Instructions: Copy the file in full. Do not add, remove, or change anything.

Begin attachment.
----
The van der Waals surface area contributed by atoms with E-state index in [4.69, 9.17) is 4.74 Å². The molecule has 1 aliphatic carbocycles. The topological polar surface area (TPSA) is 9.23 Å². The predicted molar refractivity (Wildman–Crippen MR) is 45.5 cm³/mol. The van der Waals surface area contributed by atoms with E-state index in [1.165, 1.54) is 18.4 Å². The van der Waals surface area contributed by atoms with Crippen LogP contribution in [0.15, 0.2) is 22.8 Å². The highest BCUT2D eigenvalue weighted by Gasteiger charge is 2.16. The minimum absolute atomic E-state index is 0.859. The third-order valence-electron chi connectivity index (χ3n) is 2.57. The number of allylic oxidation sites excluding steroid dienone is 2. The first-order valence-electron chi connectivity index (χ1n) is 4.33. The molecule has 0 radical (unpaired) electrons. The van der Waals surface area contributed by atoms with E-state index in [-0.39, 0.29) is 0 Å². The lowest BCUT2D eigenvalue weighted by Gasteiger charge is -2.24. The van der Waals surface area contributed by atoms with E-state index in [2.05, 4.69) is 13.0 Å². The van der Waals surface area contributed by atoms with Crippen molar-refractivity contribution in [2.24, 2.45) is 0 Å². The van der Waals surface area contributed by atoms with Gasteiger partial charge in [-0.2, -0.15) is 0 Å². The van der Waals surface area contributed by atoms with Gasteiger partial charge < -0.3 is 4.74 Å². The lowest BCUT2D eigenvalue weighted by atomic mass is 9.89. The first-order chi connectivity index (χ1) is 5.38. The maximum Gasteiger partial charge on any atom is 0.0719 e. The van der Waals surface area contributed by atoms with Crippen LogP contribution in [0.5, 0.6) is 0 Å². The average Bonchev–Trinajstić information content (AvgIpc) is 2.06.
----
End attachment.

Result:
The van der Waals surface area contributed by atoms with E-state index in [4.69, 9.17) is 4.74 Å². The molecule has 1 aliphatic carbocycles. The topological polar surface area (TPSA) is 9.23 Å². The predicted molar refractivity (Wildman–Crippen MR) is 45.5 cm³/mol. The van der Waals surface area contributed by atoms with E-state index in [1.165, 1.54) is 18.4 Å². The van der Waals surface area contributed by atoms with Crippen LogP contribution in [0.15, 0.2) is 22.8 Å². The highest BCUT2D eigenvalue weighted by Gasteiger charge is 2.16. The minimum absolute atomic E-state index is 0.859. The third-order valence-electron chi connectivity index (χ3n) is 2.57. The number of allylic oxidation sites excluding steroid dienone is 2. The first-order valence-electron chi connectivity index (χ1n) is 4.33. The molecule has 0 radical (unpaired) electrons. The van der Waals surface area contributed by atoms with E-state index in [-0.39, 0.29) is 0 Å². The lowest BCUT2D eigenvalue weighted by Gasteiger charge is -2.24. The van der Waals surface area contributed by atoms with E-state index in [2.05, 4.69) is 13.0 Å². The van der Waals surface area contributed by atoms with Crippen molar-refractivity contribution in [2.24, 2.45) is 0 Å². The van der Waals surface area contributed by atoms with Gasteiger partial charge in [-0.2, -0.15) is 0 Å². The van der Waals surface area contributed by atoms with Gasteiger partial charge < -0.3 is 4.74 Å². The lowest BCUT2D eigenvalue weighted by atomic mass is 9.89. The first-order chi connectivity index (χ1) is 5.38. The maximum Gasteiger partial charge on any atom is 0.0719 e. The van der Waals surface area contributed by atoms with Crippen LogP contribution in [0.5, 0.6) is 0 Å². The average Bonchev–Trinajstić information content (AvgIpc) is 2.06.